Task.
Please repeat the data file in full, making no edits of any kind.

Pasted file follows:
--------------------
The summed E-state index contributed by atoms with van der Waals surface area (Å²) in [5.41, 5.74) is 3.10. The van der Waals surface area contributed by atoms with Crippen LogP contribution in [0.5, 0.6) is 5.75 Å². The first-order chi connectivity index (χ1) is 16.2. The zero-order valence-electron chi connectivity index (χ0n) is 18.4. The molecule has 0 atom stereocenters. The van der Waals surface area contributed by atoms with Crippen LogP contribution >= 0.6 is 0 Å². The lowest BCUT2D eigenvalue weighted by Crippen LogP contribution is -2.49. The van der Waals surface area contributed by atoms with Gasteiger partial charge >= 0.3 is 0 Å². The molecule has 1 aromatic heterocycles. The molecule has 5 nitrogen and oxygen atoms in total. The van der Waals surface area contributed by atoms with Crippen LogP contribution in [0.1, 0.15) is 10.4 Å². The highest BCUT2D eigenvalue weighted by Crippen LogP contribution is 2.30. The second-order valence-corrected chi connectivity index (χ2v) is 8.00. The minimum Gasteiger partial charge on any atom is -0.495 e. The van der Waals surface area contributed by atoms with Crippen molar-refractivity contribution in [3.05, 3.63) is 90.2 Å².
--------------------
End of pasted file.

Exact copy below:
The summed E-state index contributed by atoms with van der Waals surface area (Å²) in [5.41, 5.74) is 3.10. The van der Waals surface area contributed by atoms with Crippen LogP contribution in [0.5, 0.6) is 5.75 Å². The first-order chi connectivity index (χ1) is 16.2. The zero-order valence-electron chi connectivity index (χ0n) is 18.4. The molecule has 0 atom stereocenters. The van der Waals surface area contributed by atoms with Crippen LogP contribution >= 0.6 is 0 Å². The lowest BCUT2D eigenvalue weighted by Crippen LogP contribution is -2.49. The van der Waals surface area contributed by atoms with Gasteiger partial charge >= 0.3 is 0 Å². The molecule has 1 aromatic heterocycles. The molecule has 5 nitrogen and oxygen atoms in total. The van der Waals surface area contributed by atoms with Crippen LogP contribution in [0.1, 0.15) is 10.4 Å². The highest BCUT2D eigenvalue weighted by Crippen LogP contribution is 2.30. The second-order valence-corrected chi connectivity index (χ2v) is 8.00. The minimum Gasteiger partial charge on any atom is -0.495 e. The van der Waals surface area contributed by atoms with Crippen molar-refractivity contribution in [3.05, 3.63) is 90.2 Å².